IUCN threat status:

Endangered (EN)

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Livingstone's flying fox is predominantly nocturnal, but unlike most bats it is also active during the late afternoon, when it flies from roost sites to feeding sites where forest trees are fruiting. The flying fox locates fruit with its well-developed vision and sense of smell (2), and feeds throughout the night, resting intermittently (5). These flying foxes feed primarily on fruit juices; they squeeze pieces of fruit pulp in their mouths, swallow the juice and then spit out the pulp and seeds (6). Their diet is predominantly fruit from native tree species, though it varies seasonally (8). They also feed on the flowers of native plants, to obtain the nectar, and occasionally leaves are consumed too (5). Because of this fruit and flower diet, Livingstone's flying fox plays an important role as a forest pollinator and seed dispersal agent (7). Livingstone's flying foxes roost in tall trees in medium to large, often noisy, colonies (2) (6), in which there is a defined social structure, based on dominance. Male flying foxes mark a territory by rubbing branches with the strong musky scent produced by glands in the neck and shoulders, and a dominant male may also use this to mark females that share his roosting or feeding territory, in an attempt to deter other males from mating with her (2). Livingstone's flying foxes breed seasonally, generally at the beginning of the rainy season, between August and October, when food is plentiful (2). Heavily pregnant females cluster in groups away from the males, and give birth the 'right' way up, by clinging onto a branch with their thumbs. The pups can usually cling to their mother straight after birth, and then climb to one of the mother's nipples, where they feed while tucked safely under her wing. At about three weeks of age, the young are left in a 'crèche' at night while the mother flies off to feed (2).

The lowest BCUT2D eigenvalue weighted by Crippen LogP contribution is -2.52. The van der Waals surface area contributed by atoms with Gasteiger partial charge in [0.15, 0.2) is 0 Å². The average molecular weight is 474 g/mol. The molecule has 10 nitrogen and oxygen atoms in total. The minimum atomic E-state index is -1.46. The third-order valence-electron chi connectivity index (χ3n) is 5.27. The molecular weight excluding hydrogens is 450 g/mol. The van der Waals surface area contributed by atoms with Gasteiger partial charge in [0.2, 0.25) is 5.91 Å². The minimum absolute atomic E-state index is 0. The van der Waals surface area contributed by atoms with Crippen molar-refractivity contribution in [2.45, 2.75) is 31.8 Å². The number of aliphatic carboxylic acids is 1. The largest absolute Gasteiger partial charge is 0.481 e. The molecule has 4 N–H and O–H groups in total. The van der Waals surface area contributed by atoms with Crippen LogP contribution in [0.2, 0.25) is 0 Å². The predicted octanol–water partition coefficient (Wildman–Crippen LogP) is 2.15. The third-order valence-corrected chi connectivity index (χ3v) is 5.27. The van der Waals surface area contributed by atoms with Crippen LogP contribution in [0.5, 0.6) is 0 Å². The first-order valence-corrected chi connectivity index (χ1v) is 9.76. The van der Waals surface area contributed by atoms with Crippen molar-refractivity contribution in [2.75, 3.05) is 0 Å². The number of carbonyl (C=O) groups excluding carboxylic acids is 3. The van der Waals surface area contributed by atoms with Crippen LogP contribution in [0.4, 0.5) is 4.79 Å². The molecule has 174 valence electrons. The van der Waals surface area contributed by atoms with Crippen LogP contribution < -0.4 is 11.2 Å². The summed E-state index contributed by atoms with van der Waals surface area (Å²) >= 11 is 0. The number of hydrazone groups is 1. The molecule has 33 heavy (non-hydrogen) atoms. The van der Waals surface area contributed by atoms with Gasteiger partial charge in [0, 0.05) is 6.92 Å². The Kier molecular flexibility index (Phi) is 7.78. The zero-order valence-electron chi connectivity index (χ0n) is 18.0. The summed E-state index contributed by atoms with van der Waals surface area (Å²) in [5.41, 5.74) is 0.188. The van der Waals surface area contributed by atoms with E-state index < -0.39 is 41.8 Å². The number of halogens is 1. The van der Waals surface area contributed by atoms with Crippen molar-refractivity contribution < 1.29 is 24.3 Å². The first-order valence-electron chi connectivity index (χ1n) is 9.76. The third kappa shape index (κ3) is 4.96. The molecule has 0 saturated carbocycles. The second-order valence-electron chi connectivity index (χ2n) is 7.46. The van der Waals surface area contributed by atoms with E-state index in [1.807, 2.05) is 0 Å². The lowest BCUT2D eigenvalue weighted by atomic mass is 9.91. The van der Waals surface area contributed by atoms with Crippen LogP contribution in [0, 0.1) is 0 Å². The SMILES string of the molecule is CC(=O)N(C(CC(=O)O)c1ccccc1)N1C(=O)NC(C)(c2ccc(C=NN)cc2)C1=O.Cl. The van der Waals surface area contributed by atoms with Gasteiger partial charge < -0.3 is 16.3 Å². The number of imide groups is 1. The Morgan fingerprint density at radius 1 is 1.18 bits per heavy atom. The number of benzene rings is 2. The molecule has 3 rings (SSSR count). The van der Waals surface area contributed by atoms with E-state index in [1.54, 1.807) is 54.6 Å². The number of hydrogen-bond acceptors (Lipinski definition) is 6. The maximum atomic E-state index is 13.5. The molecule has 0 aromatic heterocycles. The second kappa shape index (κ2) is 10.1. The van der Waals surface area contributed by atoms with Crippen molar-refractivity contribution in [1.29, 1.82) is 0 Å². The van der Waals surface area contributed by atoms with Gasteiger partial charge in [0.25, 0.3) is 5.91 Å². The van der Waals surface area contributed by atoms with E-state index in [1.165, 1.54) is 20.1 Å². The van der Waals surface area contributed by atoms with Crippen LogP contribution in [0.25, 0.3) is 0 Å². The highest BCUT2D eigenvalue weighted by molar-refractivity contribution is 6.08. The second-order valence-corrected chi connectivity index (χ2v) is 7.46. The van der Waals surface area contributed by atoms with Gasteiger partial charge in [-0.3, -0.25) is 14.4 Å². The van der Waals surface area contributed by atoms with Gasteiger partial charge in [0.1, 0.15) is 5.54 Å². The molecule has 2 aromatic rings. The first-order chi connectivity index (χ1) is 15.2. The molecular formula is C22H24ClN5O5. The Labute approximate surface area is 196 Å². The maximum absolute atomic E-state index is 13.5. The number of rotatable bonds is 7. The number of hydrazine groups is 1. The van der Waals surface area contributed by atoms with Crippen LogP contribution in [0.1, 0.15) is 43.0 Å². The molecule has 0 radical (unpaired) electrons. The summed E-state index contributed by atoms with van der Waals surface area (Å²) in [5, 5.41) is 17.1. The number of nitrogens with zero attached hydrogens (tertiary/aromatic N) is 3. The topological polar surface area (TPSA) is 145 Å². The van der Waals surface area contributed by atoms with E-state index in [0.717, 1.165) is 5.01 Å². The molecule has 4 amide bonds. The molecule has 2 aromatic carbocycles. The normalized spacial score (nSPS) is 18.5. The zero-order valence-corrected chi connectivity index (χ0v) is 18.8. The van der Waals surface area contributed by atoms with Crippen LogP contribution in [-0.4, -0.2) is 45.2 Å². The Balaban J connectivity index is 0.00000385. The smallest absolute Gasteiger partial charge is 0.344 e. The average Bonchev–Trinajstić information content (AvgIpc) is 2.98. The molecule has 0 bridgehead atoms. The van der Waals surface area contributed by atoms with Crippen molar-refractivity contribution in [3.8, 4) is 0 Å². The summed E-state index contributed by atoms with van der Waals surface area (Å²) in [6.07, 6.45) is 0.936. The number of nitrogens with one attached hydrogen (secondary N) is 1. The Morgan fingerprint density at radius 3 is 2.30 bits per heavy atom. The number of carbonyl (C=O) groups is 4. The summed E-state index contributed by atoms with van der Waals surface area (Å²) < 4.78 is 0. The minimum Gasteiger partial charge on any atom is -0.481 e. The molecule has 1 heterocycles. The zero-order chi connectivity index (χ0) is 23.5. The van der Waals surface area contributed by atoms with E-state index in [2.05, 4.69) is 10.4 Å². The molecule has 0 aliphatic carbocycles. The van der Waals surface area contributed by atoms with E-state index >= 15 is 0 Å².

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Source: ARKive

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